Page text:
"Yes, but not consecutive tandas*," I answered cheerfully, as if that would make the slightest difference in this conversation.

"People might think things about that," he warned in a low, almost paternal, voice.

I sat back and sighed. My friend was trying to be helpful, and I understood good intentions, but at the same time I was feeling a little bit pissy about the whole thing.

"Here's the deal. When I dance with him every few tandas, I can dance almost all night long. I don't know why or how - and, I'd really, really love to work that out because believe  me, I'd ask for it if I could. I'd put it on my blog, on t-shirts, and bumper stickers. 'Please do this!'"

"The truth is," I continued, "I have no idea why it works that way. When he's not here, I get maybe 4 tandas before I'm in too much pain, or too tired, to dance. It's that simple. He's my dance partner because I can dance with him more than anyone and I'm in less pain. For me, he's a walking pain-killer."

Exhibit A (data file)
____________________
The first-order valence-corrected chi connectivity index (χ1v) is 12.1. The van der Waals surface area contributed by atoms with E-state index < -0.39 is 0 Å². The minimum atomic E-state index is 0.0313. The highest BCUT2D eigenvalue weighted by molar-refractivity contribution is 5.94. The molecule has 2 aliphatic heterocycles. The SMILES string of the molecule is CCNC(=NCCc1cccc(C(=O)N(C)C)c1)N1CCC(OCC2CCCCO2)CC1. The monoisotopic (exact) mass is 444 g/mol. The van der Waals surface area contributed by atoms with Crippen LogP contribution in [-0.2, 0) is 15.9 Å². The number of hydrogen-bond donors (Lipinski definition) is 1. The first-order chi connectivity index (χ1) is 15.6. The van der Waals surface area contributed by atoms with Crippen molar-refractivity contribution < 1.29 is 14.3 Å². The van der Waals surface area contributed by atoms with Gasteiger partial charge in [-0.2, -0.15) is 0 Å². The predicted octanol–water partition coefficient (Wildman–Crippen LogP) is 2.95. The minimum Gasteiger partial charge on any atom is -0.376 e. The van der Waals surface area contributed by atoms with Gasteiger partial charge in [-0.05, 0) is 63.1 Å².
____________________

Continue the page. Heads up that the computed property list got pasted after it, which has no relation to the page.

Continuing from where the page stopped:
After my friend stopped gaping at me, he just smiled.

"So are we clear?" I asked.

"Yes," he smiled, "we're clear. Want to dance?"

"Yep, I really do."


My doctor sat across from me, making that face he makes when he thinks I'm not really taking what he's saying seriously.

"When you're in pain, you need to be selfish to survive. If something works, use it. You can question it if you want to, especially if the cost is high, but in the end, if it works - you use it. If something hurts, ditch it. The past and the future don't really matter in that respect. If it was great yesterday, but today it puts you in pain, then stop doing it. What matters is the here and now. Do what you have to do to keep moving, and keep dancing. So far that seems to be the only thing that's slowing down the muscle loss. Whatever you have to do to keep at it - do it and don't apologize. Do it until you can't anymore."

"What do I do when I can't anymore?"

 "Then," he shrugged, "we'll have to think of something else."

*In more conservative, traditional milongas, dancing consecutive tandas with the same partner implies a romantic relationship.